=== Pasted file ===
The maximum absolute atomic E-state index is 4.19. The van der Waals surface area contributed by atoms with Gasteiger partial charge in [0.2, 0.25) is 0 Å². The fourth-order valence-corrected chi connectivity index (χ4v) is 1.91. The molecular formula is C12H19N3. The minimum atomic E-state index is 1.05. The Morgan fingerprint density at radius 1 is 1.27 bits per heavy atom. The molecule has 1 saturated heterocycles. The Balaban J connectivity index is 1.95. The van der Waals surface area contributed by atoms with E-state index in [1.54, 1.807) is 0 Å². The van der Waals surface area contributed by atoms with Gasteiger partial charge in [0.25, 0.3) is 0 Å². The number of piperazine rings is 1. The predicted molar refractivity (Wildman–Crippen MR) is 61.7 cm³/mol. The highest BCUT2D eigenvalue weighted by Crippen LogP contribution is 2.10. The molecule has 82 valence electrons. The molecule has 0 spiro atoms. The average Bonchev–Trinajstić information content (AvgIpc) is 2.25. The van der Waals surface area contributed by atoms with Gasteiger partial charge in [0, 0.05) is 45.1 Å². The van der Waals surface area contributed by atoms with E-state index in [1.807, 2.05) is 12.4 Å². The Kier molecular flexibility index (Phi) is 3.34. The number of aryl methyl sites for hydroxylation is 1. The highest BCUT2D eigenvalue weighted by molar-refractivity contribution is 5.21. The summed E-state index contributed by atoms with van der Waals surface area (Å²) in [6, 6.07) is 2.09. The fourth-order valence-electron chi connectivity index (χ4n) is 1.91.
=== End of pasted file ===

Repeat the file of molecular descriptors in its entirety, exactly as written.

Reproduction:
The maximum absolute atomic E-state index is 4.19. The van der Waals surface area contributed by atoms with Gasteiger partial charge in [0.2, 0.25) is 0 Å². The fourth-order valence-corrected chi connectivity index (χ4v) is 1.91. The molecular formula is C12H19N3. The minimum atomic E-state index is 1.05. The Morgan fingerprint density at radius 1 is 1.27 bits per heavy atom. The molecule has 1 saturated heterocycles. The Balaban J connectivity index is 1.95. The van der Waals surface area contributed by atoms with E-state index in [1.54, 1.807) is 0 Å². The van der Waals surface area contributed by atoms with Gasteiger partial charge in [0.25, 0.3) is 0 Å². The number of piperazine rings is 1. The predicted molar refractivity (Wildman–Crippen MR) is 61.7 cm³/mol. The highest BCUT2D eigenvalue weighted by Crippen LogP contribution is 2.10. The molecule has 82 valence electrons. The molecule has 0 spiro atoms. The average Bonchev–Trinajstić information content (AvgIpc) is 2.25. The van der Waals surface area contributed by atoms with Gasteiger partial charge in [0, 0.05) is 45.1 Å². The van der Waals surface area contributed by atoms with E-state index in [1.807, 2.05) is 12.4 Å². The Kier molecular flexibility index (Phi) is 3.34. The number of aryl methyl sites for hydroxylation is 1. The highest BCUT2D eigenvalue weighted by molar-refractivity contribution is 5.21. The summed E-state index contributed by atoms with van der Waals surface area (Å²) in [6, 6.07) is 2.09. The fourth-order valence-electron chi connectivity index (χ4n) is 1.91.